Jump to content

    Recommended Posts

    The Conservative government on Wednesday paved the way for new cellphone companies by announcing new rules for an auction of radio airwaves designed to spur competition in the wireless industry.


    About 40 per cent of the spectrum will be reserved for new entrants with the remainder open to all bidders, including Canada's big three providers — Rogers, Bell and Telus.


    The government will also mandate roaming area agreements which will force existing carriers to share their networks with newcomers for five years, plus another five if the new entrants can build up their own networks nationally.


    The government is also forcing existing carriers to share their cellphone towers with newcomers.


    In handing down the rules, Industry Minister Jim Prentice gave potential newcomers, including Quebecor, MTS Allstream and Shaw, virtually everything they were asking for.


    Prentice told a news conference that he agreed with their assessment that the wireless industry needs more competition. "Our goal at the end of the day is lower prices, better services, and more choices," he said.


    New wireless entrants could launch by late 2008


    The auction process is to begin on May 27, 2008, and is expected to last three weeks. Industry Canada expects new players will start up by the end of next year, at the earliest.


    The auction traces its roots to April 2005, when the Liberal government put together the Telecommunications Policy Review Panel to look at the state of the industry and the Telecommunications Act.


    The panel submitted its report in March 2006 to the newly elected Conservative government and, among its broader telecommunications recommendations, suggested several changes to the wireless industry to make it more competitive.


    Industry Canada, under then Industry Minister Maxime Bernier, launched a public consultation in February 2007 that incorporated some of the panel's suggestions.


    The ministry asked whether special conditions should be imposed on the auction, including whether some spectrum should be set aside for potential new entrants and whether caps should be installed on how much any one company could own.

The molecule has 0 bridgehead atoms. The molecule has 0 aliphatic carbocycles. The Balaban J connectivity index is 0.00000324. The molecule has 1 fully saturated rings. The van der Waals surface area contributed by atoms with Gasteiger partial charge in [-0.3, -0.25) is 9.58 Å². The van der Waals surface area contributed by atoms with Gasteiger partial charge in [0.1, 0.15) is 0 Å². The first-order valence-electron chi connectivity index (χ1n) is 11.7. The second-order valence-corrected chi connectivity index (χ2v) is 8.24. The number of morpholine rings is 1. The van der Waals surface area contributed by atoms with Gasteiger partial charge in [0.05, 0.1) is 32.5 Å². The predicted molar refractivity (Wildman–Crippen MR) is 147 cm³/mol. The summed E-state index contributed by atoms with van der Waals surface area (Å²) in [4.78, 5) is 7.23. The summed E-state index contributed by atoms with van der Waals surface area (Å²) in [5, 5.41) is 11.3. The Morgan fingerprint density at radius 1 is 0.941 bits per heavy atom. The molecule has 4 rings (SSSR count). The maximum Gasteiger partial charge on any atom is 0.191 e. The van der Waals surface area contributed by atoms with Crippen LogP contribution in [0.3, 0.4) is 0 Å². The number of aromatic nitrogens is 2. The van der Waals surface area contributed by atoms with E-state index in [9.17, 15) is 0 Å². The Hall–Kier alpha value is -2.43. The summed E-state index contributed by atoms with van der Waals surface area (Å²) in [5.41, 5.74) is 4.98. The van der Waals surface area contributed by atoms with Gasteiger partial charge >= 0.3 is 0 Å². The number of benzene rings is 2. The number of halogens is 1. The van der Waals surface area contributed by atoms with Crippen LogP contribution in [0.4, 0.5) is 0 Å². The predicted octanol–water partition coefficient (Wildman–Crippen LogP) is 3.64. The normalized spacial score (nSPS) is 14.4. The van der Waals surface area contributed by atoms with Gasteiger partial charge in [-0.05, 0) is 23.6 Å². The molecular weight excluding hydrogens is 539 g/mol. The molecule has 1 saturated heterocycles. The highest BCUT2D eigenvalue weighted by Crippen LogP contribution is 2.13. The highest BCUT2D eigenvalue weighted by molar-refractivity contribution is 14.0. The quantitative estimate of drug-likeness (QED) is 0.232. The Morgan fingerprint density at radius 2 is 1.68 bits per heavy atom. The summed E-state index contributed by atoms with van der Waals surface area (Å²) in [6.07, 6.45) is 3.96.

The framework also asked whether government intervention was needed in the commercial negotiation of roaming deals between cellphone carriers. Roaming agreements allow customers of one provider to connect to the network of a different provider, which allows subscribers to use their cellphones where their carrier doesn't have infrastructure.


    About 90 submissions were made from various industry players, including incumbents Bell, Rogers and Telus, potential new entrants Quebecor, Shaw and MTS Allstream, the Competition Bureau and various consumer and business groups.


    The incumbents argued that no special rules should be imposed and that spectrum should go to the highest bidder.


    The potential entrants argued that special rules were needed because the incumbents had every incentive to bid up the price of the spectrum to keep new competitors out of the market.


    They also said mandated roaming deals were necessary because the incumbents had no incentive to sign reasonable agreements with newcomers. Without the ability to offer roaming onto other networks, the new entrants would have a difficult time attracting customers, they argued.


    The potential new entrants cited high prices and the lack of competition between the incumbents as the reason for Canada's poor showing among developed nations in mobile phone adoption.


    Canada's rank of 29th out of the 30-member Organization for Economic Co-operation and Development was justification for the government to get involved in the otherwise unregulated wireless industry, they said.


    The United States held a similar advanced wireless spectrum auction in September 2006 that netted the government $13.9 billion US. The Federal Communications Commission is holding another auction in January of spectrum that will be vacated when analog television broadcasting is shut down in 2009.


    The U.S. wireless industry is moving toward a more competitive framework, with the FCC imposing a number of open-access rules on its upcoming auction. Winners in the auction will be forced to make all cellphones, including those from rivals, work on their networks.


    (Courtesy of CBC News)

    Link to comment
    Share on other sites

    • Administrator

    La meilleure nouvelle là dans c'est que les joueurs existants vont être obligé de partager leur tours avec les nouveaux joueurs! C'est comme en Europe, ou toutes les compagnies partagent le meme poteau, réduit les couts et acroit la couverture (meilleur service)... ça réduit aussi la pollution visuelle.

    Link to comment
    Share on other sites

    Le probleme avec les nouveaux entrant, surtout Videotron, c'est qu'ils sont regionaux, Videotron a pas l'intention de developper un reseau hors Quebec, c'est p-e bon pour ici, mais pour l'ensemble du pays ca sert a rien, et ca risque d'etre la meme chose si c'est Shaw ou MTS Allstream qui gagne l'enchere du nouvel arrivant, ils vont developper leur reseau dans leur coin, et le reste du pays voit pas d'avantage.

    Link to comment
    Share on other sites

    • Administrator

    C'est pas vrai WestAust, parceque oui au début, ça part au Québec mais ça va s'étendre rapidement puisque les nouveau joueurs pourront utiliser le réseau des anciens.


    Je crois pas que Videotron va limiter ses chiffres d'affaire juste de même.

    Link to comment
    Share on other sites


    This topic is now archived and is closed to further replies.

    • Create New...